Solo & Small Firm

Avoid Sanctions When Pushing the Legal Envelope

Julie Brook, Esq., reprinted with permission from CEB.

A court may sanction attorneys for engaging in meritless actions or tactics with the intent to harass or cause unnecessary delay. (Cal. Code Civ. Proc., § 128.5.) But what is meritless to one person may be a rational extension of the law to another. Luckily, there’s a safe harbor provision in the statute for that.

Specifically, section 128.5 authorizes sanctions for any “actions or tactics” that are frivolous or intended to cause unnecessary delay, including, but not limited to, making or opposing motions in bad faith or filing and serving baseless complaints, cross-complaints, answers, or other responsive pleadings. Section 128.5 also applies to judicial arbitration proceedings under Code of Civil Procedure sections 1141.10–1141.31. Additionally, Code of Civil Procedure section 128.7 empowers the court to issue sanctions for the filing or advocacy of groundless claims in signed pleadings and other papers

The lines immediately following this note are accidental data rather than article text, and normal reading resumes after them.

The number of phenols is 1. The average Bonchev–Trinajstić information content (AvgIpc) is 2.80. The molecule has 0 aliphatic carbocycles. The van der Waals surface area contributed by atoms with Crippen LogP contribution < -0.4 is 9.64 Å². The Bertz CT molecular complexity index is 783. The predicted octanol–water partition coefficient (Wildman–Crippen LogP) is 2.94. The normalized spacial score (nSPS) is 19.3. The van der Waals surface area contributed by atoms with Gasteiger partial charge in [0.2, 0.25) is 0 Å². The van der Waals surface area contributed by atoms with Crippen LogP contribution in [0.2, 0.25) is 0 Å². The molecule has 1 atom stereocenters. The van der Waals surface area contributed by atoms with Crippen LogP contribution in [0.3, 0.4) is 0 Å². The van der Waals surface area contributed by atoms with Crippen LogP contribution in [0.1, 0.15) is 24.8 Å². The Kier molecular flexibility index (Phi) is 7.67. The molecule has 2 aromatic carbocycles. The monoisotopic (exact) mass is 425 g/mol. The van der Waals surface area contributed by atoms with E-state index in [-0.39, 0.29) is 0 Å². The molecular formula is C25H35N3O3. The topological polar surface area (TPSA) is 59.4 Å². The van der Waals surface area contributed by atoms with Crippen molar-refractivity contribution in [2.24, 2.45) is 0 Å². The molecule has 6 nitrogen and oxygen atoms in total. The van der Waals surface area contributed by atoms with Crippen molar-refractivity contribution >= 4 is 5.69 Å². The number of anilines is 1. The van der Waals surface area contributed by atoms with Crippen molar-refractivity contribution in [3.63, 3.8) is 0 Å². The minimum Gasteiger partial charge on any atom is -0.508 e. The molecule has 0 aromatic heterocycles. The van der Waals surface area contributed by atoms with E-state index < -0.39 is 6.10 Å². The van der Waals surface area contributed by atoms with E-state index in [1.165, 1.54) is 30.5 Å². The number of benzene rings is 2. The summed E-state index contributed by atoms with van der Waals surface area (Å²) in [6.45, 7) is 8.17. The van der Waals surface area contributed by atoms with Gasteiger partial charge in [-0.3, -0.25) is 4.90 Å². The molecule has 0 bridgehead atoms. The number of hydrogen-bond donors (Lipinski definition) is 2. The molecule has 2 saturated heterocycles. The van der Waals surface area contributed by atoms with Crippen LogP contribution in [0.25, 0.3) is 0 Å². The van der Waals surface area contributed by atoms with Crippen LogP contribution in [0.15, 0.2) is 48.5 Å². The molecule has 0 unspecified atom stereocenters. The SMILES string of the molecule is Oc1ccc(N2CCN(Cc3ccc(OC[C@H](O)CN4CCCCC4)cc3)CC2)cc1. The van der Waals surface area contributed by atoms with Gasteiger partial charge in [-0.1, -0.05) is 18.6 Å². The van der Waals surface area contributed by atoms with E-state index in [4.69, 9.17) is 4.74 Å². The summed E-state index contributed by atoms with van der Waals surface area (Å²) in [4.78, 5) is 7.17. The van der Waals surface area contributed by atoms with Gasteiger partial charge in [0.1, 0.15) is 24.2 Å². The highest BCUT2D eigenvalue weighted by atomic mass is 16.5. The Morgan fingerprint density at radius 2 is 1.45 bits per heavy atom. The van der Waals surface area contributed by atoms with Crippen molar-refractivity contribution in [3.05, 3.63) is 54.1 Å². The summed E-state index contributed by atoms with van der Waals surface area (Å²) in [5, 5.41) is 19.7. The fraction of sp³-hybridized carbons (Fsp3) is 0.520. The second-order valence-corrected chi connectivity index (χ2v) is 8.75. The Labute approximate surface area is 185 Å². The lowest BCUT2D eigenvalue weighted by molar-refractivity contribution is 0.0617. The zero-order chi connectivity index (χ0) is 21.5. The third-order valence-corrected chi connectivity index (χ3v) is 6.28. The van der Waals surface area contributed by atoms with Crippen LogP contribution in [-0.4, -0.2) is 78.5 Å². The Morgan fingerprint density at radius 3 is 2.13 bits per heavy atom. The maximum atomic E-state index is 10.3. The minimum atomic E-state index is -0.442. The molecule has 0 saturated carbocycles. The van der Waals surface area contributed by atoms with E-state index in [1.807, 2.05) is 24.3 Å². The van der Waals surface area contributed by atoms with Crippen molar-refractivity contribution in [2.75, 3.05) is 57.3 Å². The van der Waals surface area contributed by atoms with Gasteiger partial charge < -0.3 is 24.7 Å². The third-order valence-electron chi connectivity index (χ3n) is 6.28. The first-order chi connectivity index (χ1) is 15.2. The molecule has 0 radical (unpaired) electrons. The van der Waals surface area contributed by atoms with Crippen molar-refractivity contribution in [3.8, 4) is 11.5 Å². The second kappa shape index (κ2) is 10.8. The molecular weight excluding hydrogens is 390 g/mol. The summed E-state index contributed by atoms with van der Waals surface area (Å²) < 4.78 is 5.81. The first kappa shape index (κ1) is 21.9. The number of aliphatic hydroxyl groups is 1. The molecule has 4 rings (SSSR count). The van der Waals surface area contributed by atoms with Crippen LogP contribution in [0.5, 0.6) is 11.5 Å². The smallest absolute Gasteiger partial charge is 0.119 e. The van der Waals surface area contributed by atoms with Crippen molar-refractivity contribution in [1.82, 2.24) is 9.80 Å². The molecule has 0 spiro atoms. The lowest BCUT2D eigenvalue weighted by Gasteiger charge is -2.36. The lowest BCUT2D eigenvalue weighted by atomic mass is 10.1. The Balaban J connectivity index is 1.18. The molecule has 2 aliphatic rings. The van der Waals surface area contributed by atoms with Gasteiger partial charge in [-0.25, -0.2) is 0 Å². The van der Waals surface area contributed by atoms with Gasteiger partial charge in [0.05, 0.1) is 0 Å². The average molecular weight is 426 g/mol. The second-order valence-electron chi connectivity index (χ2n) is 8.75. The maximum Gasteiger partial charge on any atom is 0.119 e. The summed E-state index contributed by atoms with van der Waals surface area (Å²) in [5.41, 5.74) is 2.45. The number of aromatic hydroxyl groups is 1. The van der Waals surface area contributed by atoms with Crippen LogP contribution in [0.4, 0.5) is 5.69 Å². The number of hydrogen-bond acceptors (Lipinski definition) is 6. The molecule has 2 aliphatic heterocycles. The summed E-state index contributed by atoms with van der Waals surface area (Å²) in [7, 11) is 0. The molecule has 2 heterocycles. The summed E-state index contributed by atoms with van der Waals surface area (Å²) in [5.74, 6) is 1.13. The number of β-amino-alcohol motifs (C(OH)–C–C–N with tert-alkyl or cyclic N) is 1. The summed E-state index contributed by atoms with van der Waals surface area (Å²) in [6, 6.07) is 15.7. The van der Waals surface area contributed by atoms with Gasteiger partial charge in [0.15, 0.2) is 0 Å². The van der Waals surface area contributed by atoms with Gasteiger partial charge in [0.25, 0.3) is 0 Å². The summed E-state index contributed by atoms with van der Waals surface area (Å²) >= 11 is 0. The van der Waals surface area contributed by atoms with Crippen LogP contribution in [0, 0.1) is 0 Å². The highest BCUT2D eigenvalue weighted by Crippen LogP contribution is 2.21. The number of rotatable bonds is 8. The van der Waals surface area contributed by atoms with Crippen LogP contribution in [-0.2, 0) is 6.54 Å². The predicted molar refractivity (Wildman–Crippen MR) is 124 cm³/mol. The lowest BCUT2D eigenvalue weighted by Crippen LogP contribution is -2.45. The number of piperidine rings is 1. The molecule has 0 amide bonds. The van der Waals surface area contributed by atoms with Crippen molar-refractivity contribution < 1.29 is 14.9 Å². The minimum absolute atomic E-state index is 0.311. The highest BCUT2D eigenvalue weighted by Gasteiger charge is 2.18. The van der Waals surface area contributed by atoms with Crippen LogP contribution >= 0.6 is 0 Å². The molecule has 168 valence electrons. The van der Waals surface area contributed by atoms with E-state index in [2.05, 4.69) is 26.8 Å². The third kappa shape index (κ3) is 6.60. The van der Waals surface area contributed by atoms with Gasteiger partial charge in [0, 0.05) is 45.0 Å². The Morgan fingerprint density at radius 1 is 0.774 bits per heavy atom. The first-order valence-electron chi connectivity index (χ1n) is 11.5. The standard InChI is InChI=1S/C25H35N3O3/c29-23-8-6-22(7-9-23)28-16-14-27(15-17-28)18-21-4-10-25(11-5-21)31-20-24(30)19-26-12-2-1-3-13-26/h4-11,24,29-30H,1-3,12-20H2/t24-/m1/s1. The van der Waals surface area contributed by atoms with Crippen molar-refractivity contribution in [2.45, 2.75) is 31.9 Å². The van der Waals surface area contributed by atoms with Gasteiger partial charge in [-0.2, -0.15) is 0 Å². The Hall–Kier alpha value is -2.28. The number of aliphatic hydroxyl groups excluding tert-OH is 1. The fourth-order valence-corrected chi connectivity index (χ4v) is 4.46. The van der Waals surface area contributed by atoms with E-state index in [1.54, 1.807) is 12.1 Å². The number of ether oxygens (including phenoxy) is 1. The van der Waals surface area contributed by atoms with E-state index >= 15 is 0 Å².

Section 128.5 carves out a safe harbor and a defense from sanctions when:

  1. the objectionable pleading is one that can be withdrawn or appropriately corrected (i.e., a written motion, opposition to a written motion, complaint, cross-complaint, answer, or other responsive pleading) (Code Civ. Proc., § 128.5(f)(1)(B)); or
  2. a nonfrivolous argument can be made for the extension, modification, or reversal of existing law or the establishment of new law (Code Civ. Proc., § 128.5(f)(2)(A)).

This second provision is particularly important when you’re advancing new legal theories and arguments. Avoid sanctions by setting out your compelling argument for a change in the law, making it clear that it’s not frivolous. The statute defines frivolous in part as “totally and completely without merit.” (Code Civ. Proc., § 128.5(B)(2).) To avoid sanctions, focus on the merit of your argument and include any relevant citations to discussions in case law or scholarly articles proposing or considering the change.

Before accepting a case, always consider its viability and whether you’ll be subject to sanctions for pursuing it. CEB’s California Civil Procedure Before Trial, chapter 1 will take you through the considerations you should weigh before accepting a case.

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